CSIRO has developed an innovative solar-powered air-conditioning system that addresses the high energy consumption of large commercial spaces such as shopping centres and hotels.
The new system, which operates at Stockland Wendouree Shopping Centre in Ballarat, Victoria, uses concentrating solar thermal technology to produce heat energy that is then used to power the air conditioning system of the shopping centre.
Jointly managed by CSIRO with Stockland Group and NEP Solar, the $1.2 million, three-year pilot project is also supported by the Australian Renewable Energy Agency (ARENA) with $520,000 in funding.
CSIRO Energy Director Peter Mayfield said the technology showed promising early results.
“CSIRO’s energy research is driving down costs of renewable technologies, accelerating the transition to a lower-emissions future,” Dr Mayfield said.
“We are pioneering new technologies and this project is a world-first demonstration of a desiccant air-conditioning system using roof mounted concentrating solar thermal collectors.”
ARENA CEO Ivor Frischknecht said ARENA was very pleased to have partnered with CSIRO on this technology.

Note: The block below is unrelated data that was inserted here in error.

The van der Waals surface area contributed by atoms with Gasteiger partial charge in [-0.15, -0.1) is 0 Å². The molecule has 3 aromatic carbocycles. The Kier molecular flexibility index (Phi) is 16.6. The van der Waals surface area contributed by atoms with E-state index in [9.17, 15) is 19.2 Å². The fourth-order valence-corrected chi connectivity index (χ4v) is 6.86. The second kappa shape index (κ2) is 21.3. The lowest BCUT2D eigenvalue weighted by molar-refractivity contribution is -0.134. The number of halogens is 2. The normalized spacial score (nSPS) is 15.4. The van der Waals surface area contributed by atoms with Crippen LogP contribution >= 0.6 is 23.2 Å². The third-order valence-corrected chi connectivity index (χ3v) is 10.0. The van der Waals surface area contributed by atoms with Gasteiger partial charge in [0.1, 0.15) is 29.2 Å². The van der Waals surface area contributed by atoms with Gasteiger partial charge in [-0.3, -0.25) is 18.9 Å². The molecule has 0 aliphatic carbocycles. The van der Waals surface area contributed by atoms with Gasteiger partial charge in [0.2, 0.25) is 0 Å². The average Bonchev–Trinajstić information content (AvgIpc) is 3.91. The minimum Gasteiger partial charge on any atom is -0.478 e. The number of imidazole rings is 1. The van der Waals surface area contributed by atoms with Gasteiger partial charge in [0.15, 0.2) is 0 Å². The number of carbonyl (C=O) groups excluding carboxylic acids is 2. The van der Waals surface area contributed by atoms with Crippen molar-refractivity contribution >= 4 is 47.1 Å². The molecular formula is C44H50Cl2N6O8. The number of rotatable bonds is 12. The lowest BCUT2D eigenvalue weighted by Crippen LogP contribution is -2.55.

“It has the potential to further improve the efficiency of solar thermal energy systems and storage to provide clean and reliable heating and cooling in commercial buildings,” Mr Frischknecht said.
“ARENA is committed to supporting innovative projects like this and helping to share lessons learned amongst the wider RD&D sector, powering Australian renewable energy innovation well into the future.”
CSIRO said that the air conditioning system is powered by NEP Solar’s trough collectors with heat stored in a thermal oil tank.
“The roof space required for the solar air-conditioning technology can be 40 per cent less than a traditional single-stage desiccant system,” it says in the press release.
“Solar heat-driven desiccant air conditioning systems can provide humidity controlled fresh air into the buildings and is expected to significantly reduce HVAC electricity usage for commercial buildings.”
CSIRO said it will continue to monitor the operation pilot system over the next 12 months to establish the long-term commercial viability of the design.